The shrill of police cars sounded in the distance. But they were like a match that added to the fire. As the police came marching in, heavily protected, the violence grew worse. A bus had been set alight close to Layla and me. It spread quickly and before we knew it, the fire was only inches away. I jerked away, trying to take Layla with me. But her hand had gotten loose and her little fingers slipped from mine. A crowd had come rushing past, trying to put out the fire. I lost her. I lost sight of her...
I screamed her name in desperation, tears streaming as I saw blurs of red, white and black. I searched frantically, panic seizing my heart. I could not lose her. She was all I had. I kept calling, screaming till my throat was dry and my voice croaked. Glass, shattered across the ground, dug deep into my shoes but I didn't care. My mind was set on finding Layla. I heard shouts and catcalls but I ignored them, my eyes seeking out her face. An image of her, trampled and bruised, crept into my mind but I refused to give in.
A hand tapped against my back. I turned round, frantic, and there she was; Layla. She wore a big grin, standing hand in hand with a hooded guy. He gave her hand to me, staring at my tear stained face in complete silence. I grabbed her and hugged her tight, my eyes closed. When I opened them, ready to thank the hooded youth, though, he was gone. I looked round but saw no sign of him. Taking a tighter hold of each other's hands, we turned our back on the riot behind us...
My pace quickens. I can here something, someone, coming up from behind me. It's getting late, getting dangerous. I dart into a nearby alley that is dark with black fog. Not even the keenest eyes will be able to find me here. I hope. Only as I stumble round the corner onto the narrow street do I realise my mistake. Smoke surrounds me. Disorienting, panic inducing, scary. What's happening? Why can I hear shouting and screaming? How do I get out?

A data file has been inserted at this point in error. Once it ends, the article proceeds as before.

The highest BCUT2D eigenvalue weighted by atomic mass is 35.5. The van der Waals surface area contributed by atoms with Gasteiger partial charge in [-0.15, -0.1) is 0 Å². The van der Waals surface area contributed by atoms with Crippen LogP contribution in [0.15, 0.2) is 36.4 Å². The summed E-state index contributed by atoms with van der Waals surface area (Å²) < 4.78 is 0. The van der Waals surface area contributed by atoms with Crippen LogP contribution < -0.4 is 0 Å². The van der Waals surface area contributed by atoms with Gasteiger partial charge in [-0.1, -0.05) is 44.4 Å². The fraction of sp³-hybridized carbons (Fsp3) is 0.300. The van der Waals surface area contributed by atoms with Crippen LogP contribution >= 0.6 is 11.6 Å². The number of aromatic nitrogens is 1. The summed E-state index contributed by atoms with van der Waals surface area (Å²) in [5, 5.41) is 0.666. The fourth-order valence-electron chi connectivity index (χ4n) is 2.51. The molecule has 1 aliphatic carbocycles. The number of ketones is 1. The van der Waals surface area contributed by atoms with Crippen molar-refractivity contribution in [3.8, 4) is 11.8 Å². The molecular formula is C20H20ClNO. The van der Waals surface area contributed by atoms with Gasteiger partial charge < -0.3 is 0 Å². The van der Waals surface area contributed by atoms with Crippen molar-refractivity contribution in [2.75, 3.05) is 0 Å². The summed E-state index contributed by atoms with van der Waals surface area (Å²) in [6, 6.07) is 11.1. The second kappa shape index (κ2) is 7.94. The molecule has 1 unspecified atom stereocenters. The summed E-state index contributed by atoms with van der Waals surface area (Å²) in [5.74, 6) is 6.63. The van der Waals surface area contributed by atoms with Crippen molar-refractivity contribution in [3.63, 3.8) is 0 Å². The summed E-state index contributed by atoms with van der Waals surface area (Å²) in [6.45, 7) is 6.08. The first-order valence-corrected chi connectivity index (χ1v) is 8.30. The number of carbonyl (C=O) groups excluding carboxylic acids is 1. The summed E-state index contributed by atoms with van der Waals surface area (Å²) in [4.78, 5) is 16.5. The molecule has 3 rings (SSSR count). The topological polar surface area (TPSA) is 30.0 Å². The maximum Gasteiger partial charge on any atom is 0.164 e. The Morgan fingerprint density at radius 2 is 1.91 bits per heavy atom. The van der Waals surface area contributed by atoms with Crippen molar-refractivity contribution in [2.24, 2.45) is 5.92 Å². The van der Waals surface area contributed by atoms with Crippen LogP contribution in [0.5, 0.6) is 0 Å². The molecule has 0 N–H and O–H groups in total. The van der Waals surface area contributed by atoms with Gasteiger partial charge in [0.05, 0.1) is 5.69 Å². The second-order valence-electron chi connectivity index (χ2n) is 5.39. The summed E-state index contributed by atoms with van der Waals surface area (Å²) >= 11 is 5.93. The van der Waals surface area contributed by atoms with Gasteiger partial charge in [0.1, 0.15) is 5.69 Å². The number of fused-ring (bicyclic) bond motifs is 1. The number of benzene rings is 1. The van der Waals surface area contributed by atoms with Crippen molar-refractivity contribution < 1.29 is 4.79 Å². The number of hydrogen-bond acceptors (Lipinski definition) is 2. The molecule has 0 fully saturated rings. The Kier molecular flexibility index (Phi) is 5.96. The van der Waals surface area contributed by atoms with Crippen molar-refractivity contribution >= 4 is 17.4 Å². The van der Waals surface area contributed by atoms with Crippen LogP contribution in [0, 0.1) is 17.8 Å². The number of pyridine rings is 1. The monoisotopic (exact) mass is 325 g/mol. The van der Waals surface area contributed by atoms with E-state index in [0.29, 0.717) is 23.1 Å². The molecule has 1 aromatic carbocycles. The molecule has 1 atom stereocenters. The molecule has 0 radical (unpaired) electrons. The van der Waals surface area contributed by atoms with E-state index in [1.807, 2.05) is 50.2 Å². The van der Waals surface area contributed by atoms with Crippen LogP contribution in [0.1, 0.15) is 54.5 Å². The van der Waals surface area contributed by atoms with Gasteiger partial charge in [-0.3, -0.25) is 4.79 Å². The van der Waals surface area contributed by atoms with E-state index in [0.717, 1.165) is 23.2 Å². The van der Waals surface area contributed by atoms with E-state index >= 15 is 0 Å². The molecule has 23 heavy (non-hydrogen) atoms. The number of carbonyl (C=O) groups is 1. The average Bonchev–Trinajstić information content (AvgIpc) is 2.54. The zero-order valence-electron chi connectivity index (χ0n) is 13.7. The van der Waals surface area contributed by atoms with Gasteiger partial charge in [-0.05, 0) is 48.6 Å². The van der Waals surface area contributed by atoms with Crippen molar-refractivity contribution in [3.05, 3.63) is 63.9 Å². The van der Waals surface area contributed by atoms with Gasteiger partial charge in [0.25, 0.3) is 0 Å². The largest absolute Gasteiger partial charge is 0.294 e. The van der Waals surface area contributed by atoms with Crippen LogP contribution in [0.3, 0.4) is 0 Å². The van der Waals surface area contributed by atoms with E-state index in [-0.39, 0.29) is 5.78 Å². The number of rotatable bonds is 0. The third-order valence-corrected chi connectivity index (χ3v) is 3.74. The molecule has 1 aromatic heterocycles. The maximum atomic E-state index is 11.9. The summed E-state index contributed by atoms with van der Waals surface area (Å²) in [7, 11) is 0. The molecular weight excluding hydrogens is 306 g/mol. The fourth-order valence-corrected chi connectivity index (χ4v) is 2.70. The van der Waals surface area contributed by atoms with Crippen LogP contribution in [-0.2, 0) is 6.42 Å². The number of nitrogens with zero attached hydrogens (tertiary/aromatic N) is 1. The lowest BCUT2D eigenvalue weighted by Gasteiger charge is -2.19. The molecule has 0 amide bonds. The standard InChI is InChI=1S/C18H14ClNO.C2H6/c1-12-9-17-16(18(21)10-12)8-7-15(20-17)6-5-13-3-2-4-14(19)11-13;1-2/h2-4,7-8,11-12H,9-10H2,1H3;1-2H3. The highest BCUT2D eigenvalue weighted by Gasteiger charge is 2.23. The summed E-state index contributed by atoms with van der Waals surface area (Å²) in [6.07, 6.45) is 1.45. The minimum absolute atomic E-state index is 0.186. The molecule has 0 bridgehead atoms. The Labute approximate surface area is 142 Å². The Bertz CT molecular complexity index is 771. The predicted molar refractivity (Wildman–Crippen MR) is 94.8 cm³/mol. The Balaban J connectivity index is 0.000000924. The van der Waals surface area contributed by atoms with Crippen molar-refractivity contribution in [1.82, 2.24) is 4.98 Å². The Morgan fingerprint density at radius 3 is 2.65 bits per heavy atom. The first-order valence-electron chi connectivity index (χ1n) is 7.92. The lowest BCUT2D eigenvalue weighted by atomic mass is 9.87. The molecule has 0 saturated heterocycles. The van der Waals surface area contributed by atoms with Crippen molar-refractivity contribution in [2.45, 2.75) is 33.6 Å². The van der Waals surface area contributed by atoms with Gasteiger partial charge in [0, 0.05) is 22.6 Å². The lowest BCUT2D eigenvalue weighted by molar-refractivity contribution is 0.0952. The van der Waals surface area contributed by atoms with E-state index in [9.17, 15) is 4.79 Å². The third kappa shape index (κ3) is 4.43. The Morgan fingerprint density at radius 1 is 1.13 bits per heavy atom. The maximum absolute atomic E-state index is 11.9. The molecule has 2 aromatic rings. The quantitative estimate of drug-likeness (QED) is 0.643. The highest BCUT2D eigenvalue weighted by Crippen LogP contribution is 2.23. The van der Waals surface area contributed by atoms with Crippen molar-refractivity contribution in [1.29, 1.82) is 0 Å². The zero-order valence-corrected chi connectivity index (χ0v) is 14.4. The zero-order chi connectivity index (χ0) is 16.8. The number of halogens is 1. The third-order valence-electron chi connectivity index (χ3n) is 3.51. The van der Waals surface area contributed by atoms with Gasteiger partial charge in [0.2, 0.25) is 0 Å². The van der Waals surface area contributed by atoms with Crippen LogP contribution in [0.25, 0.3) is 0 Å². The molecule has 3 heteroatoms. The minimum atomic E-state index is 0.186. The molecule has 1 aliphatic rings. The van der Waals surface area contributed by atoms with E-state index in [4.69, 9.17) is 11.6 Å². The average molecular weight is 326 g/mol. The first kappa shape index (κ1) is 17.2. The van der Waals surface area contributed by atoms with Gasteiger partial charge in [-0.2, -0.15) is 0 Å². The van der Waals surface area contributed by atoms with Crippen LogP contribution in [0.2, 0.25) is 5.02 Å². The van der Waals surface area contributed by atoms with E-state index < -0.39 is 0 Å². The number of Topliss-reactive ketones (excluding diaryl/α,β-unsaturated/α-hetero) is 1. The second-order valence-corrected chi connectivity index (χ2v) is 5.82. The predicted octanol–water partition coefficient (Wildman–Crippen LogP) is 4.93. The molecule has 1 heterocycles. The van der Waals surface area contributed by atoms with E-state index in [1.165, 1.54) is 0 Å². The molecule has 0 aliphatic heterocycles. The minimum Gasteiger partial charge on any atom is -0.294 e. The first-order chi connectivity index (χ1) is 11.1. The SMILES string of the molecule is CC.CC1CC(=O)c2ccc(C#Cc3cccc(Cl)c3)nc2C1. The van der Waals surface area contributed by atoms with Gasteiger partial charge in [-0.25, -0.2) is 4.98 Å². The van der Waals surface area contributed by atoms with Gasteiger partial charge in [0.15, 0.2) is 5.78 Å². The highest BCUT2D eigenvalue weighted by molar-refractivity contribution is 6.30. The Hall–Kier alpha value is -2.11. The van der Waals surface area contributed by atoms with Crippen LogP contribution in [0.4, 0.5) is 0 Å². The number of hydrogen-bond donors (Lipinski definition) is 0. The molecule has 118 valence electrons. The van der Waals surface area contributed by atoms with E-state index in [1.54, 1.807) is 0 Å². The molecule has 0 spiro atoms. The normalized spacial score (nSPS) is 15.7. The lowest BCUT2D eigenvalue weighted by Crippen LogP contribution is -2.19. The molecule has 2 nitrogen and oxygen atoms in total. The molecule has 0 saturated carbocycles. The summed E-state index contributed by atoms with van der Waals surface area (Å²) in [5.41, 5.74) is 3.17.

My eyes sting, my throat is deathly dry; my whole body seems to be protesting. I stagger towards where I know the wall will be, reaching out, trying to steady my trembling hand. Just as my fingers touch the rough brick, my knees give and I tumble to the floor, bashing my head on the stone as I fall. My eyes begin to flicker. I notice two shapes, figures moving nearby. They seem to be coming closer. I think they may have seen me. I attempt to raise my arm but the pain is too much for me to bear. I can't stay like this much longer. The people are coming nearer - I can hear them. I think, I think they're laughing. Laughing at me. Laughing at me dying.
'Sara, dear! I've brought your lunch. Let me in?'
All of a sudden, I'm back in the present. On my bed. In my room. I'm safe.
'Darling, please open the door.'
I lift my broken, weary frame from the soft sheets and head towards the door. Mums waits on the other side, smiling. Her eyes are full of care and worry, a plate of ham sandwiches in her hands.
'You're looking a lot better today. Perhaps we could go out into the garden later? Not for long - just a few minutes. I think you should get out, you know, in the fresh air again.'
She looks so hopeful, her eyes so eager. But she knows what my answer will be.
'Not today Mum.'
She lowers her gaze, accepting my reply, just as she does every day. Silently she retreats downstairs, leaving me to my own devices, once again. I wander over to the window to peer down at the street below. Two shoe-less brothers are on the warm tarmac, playing with little plastic aeroplanes. A few weeks ago this street was covered in barely visible glass splinters. Now children are roaming barefoot, no fear on their faces. How can people go back to this? How can they act as though everything is fine? That all is safe again? How can they stand to breathe in that air? Can't they smell the smog that still hovers above my head?
Today is day twenty-five. The twenty-fifth day since I decided never to leave my room again.